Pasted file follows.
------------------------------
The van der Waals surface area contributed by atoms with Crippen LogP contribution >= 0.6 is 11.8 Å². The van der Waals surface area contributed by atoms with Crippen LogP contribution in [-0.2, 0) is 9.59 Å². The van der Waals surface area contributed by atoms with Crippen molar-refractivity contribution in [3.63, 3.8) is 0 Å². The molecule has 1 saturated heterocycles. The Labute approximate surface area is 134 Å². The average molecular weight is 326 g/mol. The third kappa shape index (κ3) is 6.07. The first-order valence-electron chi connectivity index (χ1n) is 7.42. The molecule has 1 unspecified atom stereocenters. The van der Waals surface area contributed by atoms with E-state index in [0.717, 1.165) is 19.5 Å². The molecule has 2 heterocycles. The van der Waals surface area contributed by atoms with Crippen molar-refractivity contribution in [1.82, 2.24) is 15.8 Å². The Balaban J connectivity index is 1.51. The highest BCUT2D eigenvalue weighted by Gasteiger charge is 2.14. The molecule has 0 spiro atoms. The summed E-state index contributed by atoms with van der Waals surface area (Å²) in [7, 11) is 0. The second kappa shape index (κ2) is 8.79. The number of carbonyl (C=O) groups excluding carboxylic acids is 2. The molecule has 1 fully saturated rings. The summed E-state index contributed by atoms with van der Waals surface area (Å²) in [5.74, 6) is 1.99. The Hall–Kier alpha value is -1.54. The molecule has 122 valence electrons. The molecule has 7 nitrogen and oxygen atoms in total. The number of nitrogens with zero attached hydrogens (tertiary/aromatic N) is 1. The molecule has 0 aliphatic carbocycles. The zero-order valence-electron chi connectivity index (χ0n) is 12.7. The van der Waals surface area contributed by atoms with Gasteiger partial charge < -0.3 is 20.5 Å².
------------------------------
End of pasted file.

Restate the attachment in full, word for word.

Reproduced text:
The van der Waals surface area contributed by atoms with Crippen LogP contribution >= 0.6 is 11.8 Å². The van der Waals surface area contributed by atoms with Crippen LogP contribution in [-0.2, 0) is 9.59 Å². The van der Waals surface area contributed by atoms with Crippen molar-refractivity contribution in [3.63, 3.8) is 0 Å². The molecule has 1 saturated heterocycles. The Labute approximate surface area is 134 Å². The average molecular weight is 326 g/mol. The third kappa shape index (κ3) is 6.07. The first-order valence-electron chi connectivity index (χ1n) is 7.42. The molecule has 1 unspecified atom stereocenters. The van der Waals surface area contributed by atoms with E-state index in [0.717, 1.165) is 19.5 Å². The molecule has 2 heterocycles. The van der Waals surface area contributed by atoms with Crippen molar-refractivity contribution in [1.82, 2.24) is 15.8 Å². The Balaban J connectivity index is 1.51. The highest BCUT2D eigenvalue weighted by Gasteiger charge is 2.14. The molecule has 0 spiro atoms. The summed E-state index contributed by atoms with van der Waals surface area (Å²) in [7, 11) is 0. The second kappa shape index (κ2) is 8.79. The number of carbonyl (C=O) groups excluding carboxylic acids is 2. The molecule has 1 fully saturated rings. The summed E-state index contributed by atoms with van der Waals surface area (Å²) in [5.74, 6) is 1.99. The Hall–Kier alpha value is -1.54. The molecule has 122 valence electrons. The molecule has 7 nitrogen and oxygen atoms in total. The number of nitrogens with zero attached hydrogens (tertiary/aromatic N) is 1. The molecule has 0 aliphatic carbocycles. The zero-order valence-electron chi connectivity index (χ0n) is 12.7. The van der Waals surface area contributed by atoms with Gasteiger partial charge < -0.3 is 20.5 Å².